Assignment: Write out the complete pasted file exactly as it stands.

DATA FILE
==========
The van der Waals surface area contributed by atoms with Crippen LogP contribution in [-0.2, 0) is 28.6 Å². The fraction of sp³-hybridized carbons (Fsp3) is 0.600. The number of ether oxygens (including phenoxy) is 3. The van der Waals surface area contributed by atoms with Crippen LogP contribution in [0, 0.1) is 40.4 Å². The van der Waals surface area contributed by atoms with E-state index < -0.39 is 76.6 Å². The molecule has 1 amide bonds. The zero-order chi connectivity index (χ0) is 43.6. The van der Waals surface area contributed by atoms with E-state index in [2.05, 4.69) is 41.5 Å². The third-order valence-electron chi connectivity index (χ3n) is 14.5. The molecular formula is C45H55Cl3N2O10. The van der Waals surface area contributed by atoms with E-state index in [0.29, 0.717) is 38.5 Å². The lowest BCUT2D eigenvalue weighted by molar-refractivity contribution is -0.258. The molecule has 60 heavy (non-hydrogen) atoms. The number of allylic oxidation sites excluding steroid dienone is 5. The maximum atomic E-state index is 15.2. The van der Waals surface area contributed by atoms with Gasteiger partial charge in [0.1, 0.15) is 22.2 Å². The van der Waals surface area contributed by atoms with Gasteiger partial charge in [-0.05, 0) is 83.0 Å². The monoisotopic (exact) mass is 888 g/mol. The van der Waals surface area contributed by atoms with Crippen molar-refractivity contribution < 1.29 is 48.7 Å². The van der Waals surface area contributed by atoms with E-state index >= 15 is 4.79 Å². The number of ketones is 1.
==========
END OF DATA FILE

The van der Waals surface area contributed by atoms with Crippen LogP contribution in [-0.2, 0) is 28.6 Å². The fraction of sp³-hybridized carbons (Fsp3) is 0.600. The number of ether oxygens (including phenoxy) is 3. The van der Waals surface area contributed by atoms with Crippen LogP contribution in [0, 0.1) is 40.4 Å². The van der Waals surface area contributed by atoms with E-state index < -0.39 is 76.6 Å². The molecule has 1 amide bonds. The zero-order chi connectivity index (χ0) is 43.6. The van der Waals surface area contributed by atoms with E-state index in [2.05, 4.69) is 41.5 Å². The third-order valence-electron chi connectivity index (χ3n) is 14.5. The molecular formula is C45H55Cl3N2O10. The van der Waals surface area contributed by atoms with E-state index in [0.29, 0.717) is 38.5 Å². The lowest BCUT2D eigenvalue weighted by molar-refractivity contribution is -0.258. The molecule has 60 heavy (non-hydrogen) atoms. The number of allylic oxidation sites excluding steroid dienone is 5. The maximum atomic E-state index is 15.2. The van der Waals surface area contributed by atoms with Gasteiger partial charge in [0.1, 0.15) is 22.2 Å². The van der Waals surface area contributed by atoms with Gasteiger partial charge in [-0.05, 0) is 83.0 Å². The monoisotopic (exact) mass is 888 g/mol. The van der Waals surface area contributed by atoms with Crippen molar-refractivity contribution < 1.29 is 48.7 Å². The van der Waals surface area contributed by atoms with E-state index >= 15 is 4.79 Å². The number of ketones is 1.